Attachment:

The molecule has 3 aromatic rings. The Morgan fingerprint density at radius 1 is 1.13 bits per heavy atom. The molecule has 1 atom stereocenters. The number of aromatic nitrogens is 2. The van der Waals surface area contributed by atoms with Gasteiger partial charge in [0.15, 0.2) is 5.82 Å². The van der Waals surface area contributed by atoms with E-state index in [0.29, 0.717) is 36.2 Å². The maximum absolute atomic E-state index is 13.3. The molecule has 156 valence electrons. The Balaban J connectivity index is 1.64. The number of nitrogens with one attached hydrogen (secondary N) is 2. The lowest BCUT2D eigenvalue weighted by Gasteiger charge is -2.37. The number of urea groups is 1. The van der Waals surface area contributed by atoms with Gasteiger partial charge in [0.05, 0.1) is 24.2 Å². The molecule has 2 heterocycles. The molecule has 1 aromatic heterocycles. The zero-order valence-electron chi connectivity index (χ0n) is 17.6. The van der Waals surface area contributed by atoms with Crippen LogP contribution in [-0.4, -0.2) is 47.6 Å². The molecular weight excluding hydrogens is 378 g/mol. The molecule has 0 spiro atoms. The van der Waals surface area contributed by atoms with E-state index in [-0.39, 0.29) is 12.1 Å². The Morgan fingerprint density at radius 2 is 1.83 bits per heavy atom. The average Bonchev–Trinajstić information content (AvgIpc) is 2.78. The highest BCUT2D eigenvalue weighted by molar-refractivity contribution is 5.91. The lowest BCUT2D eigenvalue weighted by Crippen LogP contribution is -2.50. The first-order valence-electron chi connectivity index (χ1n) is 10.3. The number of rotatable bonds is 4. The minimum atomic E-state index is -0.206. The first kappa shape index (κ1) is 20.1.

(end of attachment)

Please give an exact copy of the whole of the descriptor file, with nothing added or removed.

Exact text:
The molecule has 3 aromatic rings. The Morgan fingerprint density at radius 1 is 1.13 bits per heavy atom. The molecule has 1 atom stereocenters. The number of aromatic nitrogens is 2. The van der Waals surface area contributed by atoms with Gasteiger partial charge in [0.15, 0.2) is 5.82 Å². The van der Waals surface area contributed by atoms with E-state index in [0.29, 0.717) is 36.2 Å². The maximum absolute atomic E-state index is 13.3. The molecule has 156 valence electrons. The Balaban J connectivity index is 1.64. The number of nitrogens with one attached hydrogen (secondary N) is 2. The lowest BCUT2D eigenvalue weighted by Gasteiger charge is -2.37. The number of urea groups is 1. The van der Waals surface area contributed by atoms with Gasteiger partial charge in [0.05, 0.1) is 24.2 Å². The molecule has 2 heterocycles. The molecule has 1 aromatic heterocycles. The zero-order valence-electron chi connectivity index (χ0n) is 17.6. The van der Waals surface area contributed by atoms with Crippen LogP contribution in [-0.4, -0.2) is 47.6 Å². The molecular weight excluding hydrogens is 378 g/mol. The molecule has 0 spiro atoms. The van der Waals surface area contributed by atoms with E-state index in [-0.39, 0.29) is 12.1 Å². The Morgan fingerprint density at radius 2 is 1.83 bits per heavy atom. The average Bonchev–Trinajstić information content (AvgIpc) is 2.78. The highest BCUT2D eigenvalue weighted by molar-refractivity contribution is 5.91. The lowest BCUT2D eigenvalue weighted by Crippen LogP contribution is -2.50. The first-order valence-electron chi connectivity index (χ1n) is 10.3. The number of rotatable bonds is 4. The minimum atomic E-state index is -0.206. The first kappa shape index (κ1) is 20.1.